Tuesday, April 22, 2014

Raw fish

Easter may be a lot about eggs, but for a Swede, any holiday when there is gatherings of many people, usually involve a good smörgåsbord, or as the English say: smorgasbord. What we are talking about is a buffet, a large selection of delicacies, from fish to meat to salads, and every family has their particular favourites and secret recipes.

This year, we weren´t doing any Easter entertaining ourselves, but had the pleasure to eat at a cousin´s place, and there was much to taste. I thought I´d mention, in particular, the Swedish fish tradition of pickled herring and spiced, or graved, salmon. None of these dishes are, by a Swede, considered raw fish, exactly, but of course they are in the sense that the fish is not cooked.

Pickled herring is first salted, which was the way the fish was conserved before we got the age of the freezers. Those who pickle themselves usually work with ready-salted and filleted herring, which you can buy in any store. Salting yourself takes about a month to do and is a heck of a job, I don´t know anyone who does that, but I have a recipe for it in the cookbook. Basically, just take a bucketfull of fresh herring, clean and gut by just wringing their heads off and pulling out the gut in one move. Rinse in salted water, then layer with salt in a bucket, where it sits for one to four weeks. Before you pickle them, you must fillet them and soak in water to get the salt out again. Like I said, one heck of a job, and probably smelly, too.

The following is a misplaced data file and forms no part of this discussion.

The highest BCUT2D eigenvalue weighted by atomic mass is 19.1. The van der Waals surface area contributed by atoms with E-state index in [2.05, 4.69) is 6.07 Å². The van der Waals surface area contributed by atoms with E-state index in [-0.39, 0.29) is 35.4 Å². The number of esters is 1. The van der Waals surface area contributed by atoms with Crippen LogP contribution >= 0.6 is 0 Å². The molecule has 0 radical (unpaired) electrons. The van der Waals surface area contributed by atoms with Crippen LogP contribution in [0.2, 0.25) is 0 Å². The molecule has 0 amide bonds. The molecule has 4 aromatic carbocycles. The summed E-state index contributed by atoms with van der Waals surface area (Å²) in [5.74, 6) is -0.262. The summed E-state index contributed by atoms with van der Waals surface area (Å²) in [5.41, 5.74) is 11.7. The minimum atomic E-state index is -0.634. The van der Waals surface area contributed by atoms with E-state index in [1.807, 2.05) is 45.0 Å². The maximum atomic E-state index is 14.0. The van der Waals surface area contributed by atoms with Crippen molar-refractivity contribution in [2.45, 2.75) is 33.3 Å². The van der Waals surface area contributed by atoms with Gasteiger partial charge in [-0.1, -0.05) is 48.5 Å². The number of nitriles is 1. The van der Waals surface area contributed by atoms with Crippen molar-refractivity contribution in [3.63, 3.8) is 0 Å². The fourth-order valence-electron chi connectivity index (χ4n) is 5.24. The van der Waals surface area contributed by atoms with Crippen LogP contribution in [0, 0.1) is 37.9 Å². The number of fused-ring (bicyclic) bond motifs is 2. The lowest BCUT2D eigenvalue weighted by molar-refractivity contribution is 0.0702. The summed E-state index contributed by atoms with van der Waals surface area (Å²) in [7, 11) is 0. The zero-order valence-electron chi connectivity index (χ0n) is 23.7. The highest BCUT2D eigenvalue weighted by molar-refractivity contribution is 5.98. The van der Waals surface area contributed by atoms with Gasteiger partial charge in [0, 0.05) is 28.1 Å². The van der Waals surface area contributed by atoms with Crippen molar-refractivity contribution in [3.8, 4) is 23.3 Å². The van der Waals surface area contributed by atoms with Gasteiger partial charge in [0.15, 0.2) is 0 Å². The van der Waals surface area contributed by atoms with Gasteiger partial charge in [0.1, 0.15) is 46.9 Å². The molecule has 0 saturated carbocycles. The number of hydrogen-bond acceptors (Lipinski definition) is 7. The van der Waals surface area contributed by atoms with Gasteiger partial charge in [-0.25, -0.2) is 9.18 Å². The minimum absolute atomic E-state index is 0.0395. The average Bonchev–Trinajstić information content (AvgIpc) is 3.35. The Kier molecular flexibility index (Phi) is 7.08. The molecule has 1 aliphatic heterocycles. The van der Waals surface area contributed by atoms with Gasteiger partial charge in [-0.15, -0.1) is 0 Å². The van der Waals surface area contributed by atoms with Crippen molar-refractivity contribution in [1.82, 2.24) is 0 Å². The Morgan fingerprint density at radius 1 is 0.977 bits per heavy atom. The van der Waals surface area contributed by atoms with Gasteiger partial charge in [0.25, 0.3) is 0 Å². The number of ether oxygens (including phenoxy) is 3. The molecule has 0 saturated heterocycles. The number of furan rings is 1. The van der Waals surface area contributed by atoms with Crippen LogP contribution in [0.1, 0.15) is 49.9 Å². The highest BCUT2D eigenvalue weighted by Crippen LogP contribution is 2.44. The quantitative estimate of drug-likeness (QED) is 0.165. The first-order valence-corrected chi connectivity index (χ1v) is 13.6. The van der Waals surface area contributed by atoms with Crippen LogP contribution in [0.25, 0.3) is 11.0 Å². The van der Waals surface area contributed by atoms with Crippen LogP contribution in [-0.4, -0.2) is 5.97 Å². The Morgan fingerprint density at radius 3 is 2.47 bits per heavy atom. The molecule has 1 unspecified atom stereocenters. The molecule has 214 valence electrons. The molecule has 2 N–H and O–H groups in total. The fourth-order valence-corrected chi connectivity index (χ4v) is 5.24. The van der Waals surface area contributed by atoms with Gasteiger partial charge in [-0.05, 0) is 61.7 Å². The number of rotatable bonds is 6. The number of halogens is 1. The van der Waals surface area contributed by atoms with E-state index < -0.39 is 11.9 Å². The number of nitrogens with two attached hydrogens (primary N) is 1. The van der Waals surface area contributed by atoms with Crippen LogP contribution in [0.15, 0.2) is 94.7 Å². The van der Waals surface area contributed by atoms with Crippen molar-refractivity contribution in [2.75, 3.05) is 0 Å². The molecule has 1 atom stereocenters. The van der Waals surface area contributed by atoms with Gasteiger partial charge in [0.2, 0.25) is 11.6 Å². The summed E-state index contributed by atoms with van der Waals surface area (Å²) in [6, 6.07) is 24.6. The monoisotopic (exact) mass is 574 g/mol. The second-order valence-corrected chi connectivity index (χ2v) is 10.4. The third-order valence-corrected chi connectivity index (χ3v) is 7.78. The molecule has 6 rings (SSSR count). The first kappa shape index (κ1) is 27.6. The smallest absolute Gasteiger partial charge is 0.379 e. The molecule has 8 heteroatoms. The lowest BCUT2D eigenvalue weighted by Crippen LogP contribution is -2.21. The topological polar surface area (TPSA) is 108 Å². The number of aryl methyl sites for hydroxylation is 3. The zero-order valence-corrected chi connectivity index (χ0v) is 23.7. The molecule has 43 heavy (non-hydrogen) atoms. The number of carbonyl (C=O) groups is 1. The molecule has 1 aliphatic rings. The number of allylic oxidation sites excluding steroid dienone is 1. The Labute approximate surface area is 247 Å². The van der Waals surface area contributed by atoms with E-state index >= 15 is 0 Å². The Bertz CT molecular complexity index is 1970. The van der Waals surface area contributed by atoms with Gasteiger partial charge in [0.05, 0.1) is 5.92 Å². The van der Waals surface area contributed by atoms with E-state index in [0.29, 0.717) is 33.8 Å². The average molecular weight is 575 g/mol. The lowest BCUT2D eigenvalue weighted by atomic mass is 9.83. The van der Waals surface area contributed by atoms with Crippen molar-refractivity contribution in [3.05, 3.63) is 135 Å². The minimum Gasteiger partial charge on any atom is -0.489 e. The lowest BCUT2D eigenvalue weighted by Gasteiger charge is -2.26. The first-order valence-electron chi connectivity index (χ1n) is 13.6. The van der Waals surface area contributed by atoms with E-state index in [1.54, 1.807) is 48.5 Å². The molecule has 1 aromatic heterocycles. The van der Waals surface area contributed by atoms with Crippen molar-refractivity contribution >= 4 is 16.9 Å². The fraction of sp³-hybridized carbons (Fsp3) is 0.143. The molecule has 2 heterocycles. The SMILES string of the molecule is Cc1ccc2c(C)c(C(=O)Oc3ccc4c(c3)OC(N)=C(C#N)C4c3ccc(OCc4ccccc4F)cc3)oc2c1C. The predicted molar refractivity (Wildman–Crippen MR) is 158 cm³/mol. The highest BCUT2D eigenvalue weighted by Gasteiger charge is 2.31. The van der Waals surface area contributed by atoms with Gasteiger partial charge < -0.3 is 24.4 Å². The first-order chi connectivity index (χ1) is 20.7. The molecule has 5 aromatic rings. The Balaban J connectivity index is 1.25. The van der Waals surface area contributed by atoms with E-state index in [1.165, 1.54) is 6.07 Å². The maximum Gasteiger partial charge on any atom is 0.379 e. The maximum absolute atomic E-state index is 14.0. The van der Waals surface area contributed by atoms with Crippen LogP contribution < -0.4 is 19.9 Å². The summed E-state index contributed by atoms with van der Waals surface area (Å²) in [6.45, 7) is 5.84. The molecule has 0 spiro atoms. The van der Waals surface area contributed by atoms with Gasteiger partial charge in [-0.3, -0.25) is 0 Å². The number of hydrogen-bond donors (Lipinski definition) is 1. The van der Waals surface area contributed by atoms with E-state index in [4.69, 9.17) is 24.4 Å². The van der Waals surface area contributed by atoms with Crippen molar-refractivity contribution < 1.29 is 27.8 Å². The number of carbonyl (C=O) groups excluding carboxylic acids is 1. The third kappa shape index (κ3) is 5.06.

A basic pickle recipe from my cookbook uses 150 ml of water, 5 tablespoons of vinegar essence (12%), 100 ml of sugar, one onion, 10 allspice corns, 1 bay leaf, and dill. You heat water, vinegar and sugar until it boils and then cool it. Put the herring in a jar with spices and onion rings. Pour the solution over it and store the jar in the fridge for at least one day before you enjoy it. It keeps for a few weeks in the fridge, but don´t put it in the freezer.

There are countless versions of pickled herring, and there are classics like mustard herring, crayfish herring, onion herring, blackcurrant herring, and even garlic herring. My cousin-in-law has a wonderful speciality: tequila/lime/red chili herring. Basically, I think you can experiment your heart out. 

Our cousin also makes his own graved salmon, which means that you take fresh, filleted salmon, and for each kilo fish you mix 4 tablespoons of salt, 2 teaspoons of ground white pepper, and 4 tablespoons of sugar. You cover the fillets with the mixture and dill, put them on top of each other in a plastic bag in the fridge. Turn over every morning and evening for 1-2 days. It keeps for about a week in the fridge, but can also be frozen. You serve it thinly sliced.

We often eat graved salmon for dinner, with potatoes (boiled or mashed, or even gratined), with a salad and hovmästarsås (= steward sauce). This can be purchased in any Swedish supermarket, but it´s also very easy to make: you mix 3 tablespoons of mustard, 1 tablespoon of sugar, salt, pepper, and 1 tablespoon of vinegar. Then, add 100 ml of oil (rapeseed or something like that) while whipping the mixture hard, not unlike the way you make mayonnaise. Add some dill. This sauce works well with smoked salmon as well, or boiled crab, according to my cookbook. Boiled crab? We never do that.

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